Anna Phillips is helping the girls of Uganda – one soccer game at a time.
Phillips, a junior majoring in international affairs and global public health from San Diego, is the founder of the Girls Kick The program, which establishes soccer and other sport teams for displaced girls and young women in war-torn northern Uganda.
The humanitarian aid project is aimed at helping displaced girls living in poor conditions in camps for Internally Displaced People due to the civil war between the Lord’s Resistance Army and the Ugandan government. Many of the people living in the camps were abducted by rebel armies or traumatized by the ongoing 20-year civil war. The girls in these camps were often used as sex slaves and witnessed the effects of war.
Phillips’ inspiration to start this program came from seeing these conditions first hand.
“In the IDP camps there is nothing for the young girls to do and any creative outlet would be good for them,” Phillips said. “Some of my girls from the camp were abducted for years and used as wives or sex slaves.”
She first traveled there after her high school graduation and spent time climbing Mount Kilimanjaro and sitting in on United Nations talks about the Rwandan genocide. She traveled there again with a program for the Global Youth Partnership for Africa, who ended up helping her launch the Girls Kick It program and returned again this fall.
“I was a college girl with a strong interest, so they helped me get started,” Phillips said.
She has spent the last six months in Northern Uganda laying the foundations for her program.
An athlete on the rugby team at GW, Phillips was involved in wrestling in high school, and said playing sports can be positive for women.
“I’ve played a lot of normally male-dominated sports and I realized that it really levels the playing field for girls – it is very empowering,” she said.
While visiting Africa the summer after her high school graduation, Phillips developed a specific interest in working to help the many impoverished people on the continent. “There is an overwhelming need in Africa,” Phillips said.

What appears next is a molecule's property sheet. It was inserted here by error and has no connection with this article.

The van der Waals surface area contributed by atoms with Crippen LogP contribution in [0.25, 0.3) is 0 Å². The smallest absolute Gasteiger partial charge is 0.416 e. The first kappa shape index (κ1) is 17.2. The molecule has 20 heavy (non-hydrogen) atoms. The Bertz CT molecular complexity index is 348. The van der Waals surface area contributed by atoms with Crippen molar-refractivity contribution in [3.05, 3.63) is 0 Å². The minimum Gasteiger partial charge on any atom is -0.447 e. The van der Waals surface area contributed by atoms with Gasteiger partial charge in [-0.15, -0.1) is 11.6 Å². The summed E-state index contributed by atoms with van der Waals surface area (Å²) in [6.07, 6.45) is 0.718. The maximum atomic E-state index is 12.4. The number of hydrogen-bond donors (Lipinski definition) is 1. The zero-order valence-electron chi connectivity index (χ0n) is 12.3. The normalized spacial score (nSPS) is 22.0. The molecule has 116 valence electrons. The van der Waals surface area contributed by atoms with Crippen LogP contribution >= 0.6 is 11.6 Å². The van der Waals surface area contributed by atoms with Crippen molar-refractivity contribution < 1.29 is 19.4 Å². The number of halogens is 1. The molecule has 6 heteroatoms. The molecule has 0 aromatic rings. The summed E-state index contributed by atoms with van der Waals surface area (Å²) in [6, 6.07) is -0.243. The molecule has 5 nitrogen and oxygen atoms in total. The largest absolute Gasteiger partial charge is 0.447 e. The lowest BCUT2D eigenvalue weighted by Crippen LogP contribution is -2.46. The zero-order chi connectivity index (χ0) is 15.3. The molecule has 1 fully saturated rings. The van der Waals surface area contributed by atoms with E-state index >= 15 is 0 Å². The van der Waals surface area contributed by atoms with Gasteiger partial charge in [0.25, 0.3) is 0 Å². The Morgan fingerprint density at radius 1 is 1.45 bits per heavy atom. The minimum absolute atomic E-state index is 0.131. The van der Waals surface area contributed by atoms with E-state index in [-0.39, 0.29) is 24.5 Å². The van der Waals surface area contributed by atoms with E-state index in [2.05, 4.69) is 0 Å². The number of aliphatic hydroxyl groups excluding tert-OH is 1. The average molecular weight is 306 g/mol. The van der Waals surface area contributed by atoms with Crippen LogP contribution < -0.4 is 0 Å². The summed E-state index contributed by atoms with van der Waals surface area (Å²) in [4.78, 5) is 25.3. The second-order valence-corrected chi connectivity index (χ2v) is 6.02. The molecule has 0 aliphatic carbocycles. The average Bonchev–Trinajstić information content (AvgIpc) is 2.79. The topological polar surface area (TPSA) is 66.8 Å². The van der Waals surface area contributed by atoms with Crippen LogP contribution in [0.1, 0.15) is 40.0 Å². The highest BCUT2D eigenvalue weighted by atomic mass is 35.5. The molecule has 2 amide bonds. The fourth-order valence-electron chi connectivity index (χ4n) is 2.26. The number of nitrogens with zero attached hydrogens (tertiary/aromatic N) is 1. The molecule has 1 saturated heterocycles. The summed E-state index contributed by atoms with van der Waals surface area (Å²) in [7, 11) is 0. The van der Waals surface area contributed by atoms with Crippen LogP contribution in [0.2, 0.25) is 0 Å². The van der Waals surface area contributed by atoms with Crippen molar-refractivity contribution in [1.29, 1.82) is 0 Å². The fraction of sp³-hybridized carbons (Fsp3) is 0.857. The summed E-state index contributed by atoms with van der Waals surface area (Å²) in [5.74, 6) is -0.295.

Starting the program wasn’t easy, Phillips said. She raised the funds for the program through private donations and besides the difficulties of fund raising, she learned the realities of being an aid worker.
“I learned that it’s a slow process. You don’t get out there and start to help people immediately, like you think,” Phillips said.
Phillips noted some of the success that the program has already had. Two teams, comprised entirely of girls, have already been created in Northern Uganda. Also this past September some of the girls from the program were sent to the Homeless World Cup, a soccer tournament for teams of underprivileged children from around the world.
Besides the fact that starting a non-profit organization is difficult, Phillips was still a full-time student at GW. She dealt with the challenges of getting the money to travel and making time for her classes.
“Although grades are important to me, this is my first priority,” Phillips said. She went on to say that “people make choices – some people choose to party in their free time; I chose to start Girls Kick It.”
She plans to keep this program a priority in her life. After she graduates, Phillips hopes to continue heading up Girls Kick It and wants to expand the program to more African countries.